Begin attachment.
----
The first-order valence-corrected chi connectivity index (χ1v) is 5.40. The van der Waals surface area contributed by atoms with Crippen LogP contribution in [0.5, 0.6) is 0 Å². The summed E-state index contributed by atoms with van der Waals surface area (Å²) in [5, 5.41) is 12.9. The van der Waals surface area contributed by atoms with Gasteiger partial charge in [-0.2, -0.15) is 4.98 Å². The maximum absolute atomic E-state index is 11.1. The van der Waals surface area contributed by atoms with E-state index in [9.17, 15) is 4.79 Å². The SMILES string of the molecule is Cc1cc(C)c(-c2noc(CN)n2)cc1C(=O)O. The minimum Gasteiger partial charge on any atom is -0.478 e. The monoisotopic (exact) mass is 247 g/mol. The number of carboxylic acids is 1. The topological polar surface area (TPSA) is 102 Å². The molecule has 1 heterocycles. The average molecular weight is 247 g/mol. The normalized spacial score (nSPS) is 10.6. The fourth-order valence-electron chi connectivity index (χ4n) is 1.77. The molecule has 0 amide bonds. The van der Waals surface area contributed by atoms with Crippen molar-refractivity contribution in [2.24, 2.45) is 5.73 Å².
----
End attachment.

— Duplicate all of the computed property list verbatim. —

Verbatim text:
The first-order valence-corrected chi connectivity index (χ1v) is 5.40. The van der Waals surface area contributed by atoms with Crippen LogP contribution in [0.5, 0.6) is 0 Å². The summed E-state index contributed by atoms with van der Waals surface area (Å²) in [5, 5.41) is 12.9. The van der Waals surface area contributed by atoms with Gasteiger partial charge in [-0.2, -0.15) is 4.98 Å². The maximum absolute atomic E-state index is 11.1. The van der Waals surface area contributed by atoms with E-state index in [9.17, 15) is 4.79 Å². The SMILES string of the molecule is Cc1cc(C)c(-c2noc(CN)n2)cc1C(=O)O. The minimum Gasteiger partial charge on any atom is -0.478 e. The monoisotopic (exact) mass is 247 g/mol. The number of carboxylic acids is 1. The topological polar surface area (TPSA) is 102 Å². The molecule has 1 heterocycles. The average molecular weight is 247 g/mol. The normalized spacial score (nSPS) is 10.6. The fourth-order valence-electron chi connectivity index (χ4n) is 1.77. The molecule has 0 amide bonds. The van der Waals surface area contributed by atoms with Crippen molar-refractivity contribution in [2.24, 2.45) is 5.73 Å².